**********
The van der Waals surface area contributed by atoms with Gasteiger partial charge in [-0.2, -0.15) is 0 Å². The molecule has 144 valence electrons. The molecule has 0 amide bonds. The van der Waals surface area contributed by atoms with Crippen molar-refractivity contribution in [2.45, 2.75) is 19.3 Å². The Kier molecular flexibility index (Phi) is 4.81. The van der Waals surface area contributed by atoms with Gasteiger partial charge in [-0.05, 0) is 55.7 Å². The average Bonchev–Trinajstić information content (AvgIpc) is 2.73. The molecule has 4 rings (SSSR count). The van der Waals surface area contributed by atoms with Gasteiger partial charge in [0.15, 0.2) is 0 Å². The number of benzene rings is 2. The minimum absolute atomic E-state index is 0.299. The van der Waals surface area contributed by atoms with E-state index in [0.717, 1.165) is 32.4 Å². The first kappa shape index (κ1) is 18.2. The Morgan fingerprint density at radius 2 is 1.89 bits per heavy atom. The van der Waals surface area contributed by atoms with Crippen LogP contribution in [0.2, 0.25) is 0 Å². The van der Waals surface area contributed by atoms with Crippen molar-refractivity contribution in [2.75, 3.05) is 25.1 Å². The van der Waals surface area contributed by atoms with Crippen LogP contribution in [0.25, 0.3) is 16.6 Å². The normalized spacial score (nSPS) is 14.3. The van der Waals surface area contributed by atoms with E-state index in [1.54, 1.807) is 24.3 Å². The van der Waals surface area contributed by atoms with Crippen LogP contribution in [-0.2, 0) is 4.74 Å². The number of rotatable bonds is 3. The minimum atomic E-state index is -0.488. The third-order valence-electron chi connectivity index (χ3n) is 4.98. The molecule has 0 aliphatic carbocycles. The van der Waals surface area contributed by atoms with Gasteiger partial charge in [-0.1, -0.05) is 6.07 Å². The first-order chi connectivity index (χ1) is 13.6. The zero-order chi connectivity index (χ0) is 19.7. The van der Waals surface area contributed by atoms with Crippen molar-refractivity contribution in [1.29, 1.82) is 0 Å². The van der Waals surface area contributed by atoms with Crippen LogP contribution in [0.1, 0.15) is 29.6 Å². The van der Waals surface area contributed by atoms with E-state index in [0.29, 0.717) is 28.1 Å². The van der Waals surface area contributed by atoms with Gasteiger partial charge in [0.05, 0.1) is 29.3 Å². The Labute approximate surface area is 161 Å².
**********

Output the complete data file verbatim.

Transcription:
The van der Waals surface area contributed by atoms with Gasteiger partial charge in [-0.2, -0.15) is 0 Å². The molecule has 144 valence electrons. The molecule has 0 amide bonds. The van der Waals surface area contributed by atoms with Crippen molar-refractivity contribution in [2.45, 2.75) is 19.3 Å². The Kier molecular flexibility index (Phi) is 4.81. The van der Waals surface area contributed by atoms with Gasteiger partial charge in [-0.05, 0) is 55.7 Å². The average Bonchev–Trinajstić information content (AvgIpc) is 2.73. The molecule has 4 rings (SSSR count). The van der Waals surface area contributed by atoms with Gasteiger partial charge in [0.15, 0.2) is 0 Å². The number of benzene rings is 2. The minimum absolute atomic E-state index is 0.299. The van der Waals surface area contributed by atoms with E-state index in [0.717, 1.165) is 32.4 Å². The first kappa shape index (κ1) is 18.2. The Morgan fingerprint density at radius 2 is 1.89 bits per heavy atom. The van der Waals surface area contributed by atoms with Crippen LogP contribution in [0.2, 0.25) is 0 Å². The van der Waals surface area contributed by atoms with Crippen molar-refractivity contribution in [2.75, 3.05) is 25.1 Å². The van der Waals surface area contributed by atoms with Crippen LogP contribution in [0.25, 0.3) is 16.6 Å². The normalized spacial score (nSPS) is 14.3. The van der Waals surface area contributed by atoms with E-state index in [1.54, 1.807) is 24.3 Å². The van der Waals surface area contributed by atoms with Crippen LogP contribution in [-0.2, 0) is 4.74 Å². The number of rotatable bonds is 3. The minimum atomic E-state index is -0.488. The third-order valence-electron chi connectivity index (χ3n) is 4.98. The molecule has 0 aliphatic carbocycles. The van der Waals surface area contributed by atoms with Gasteiger partial charge in [-0.1, -0.05) is 6.07 Å². The first-order chi connectivity index (χ1) is 13.6. The zero-order chi connectivity index (χ0) is 19.7. The van der Waals surface area contributed by atoms with Crippen molar-refractivity contribution in [1.29, 1.82) is 0 Å². The van der Waals surface area contributed by atoms with Crippen LogP contribution in [0.1, 0.15) is 29.6 Å². The van der Waals surface area contributed by atoms with E-state index in [0.29, 0.717) is 28.1 Å². The van der Waals surface area contributed by atoms with Gasteiger partial charge in [0.05, 0.1) is 29.3 Å². The Labute approximate surface area is 161 Å².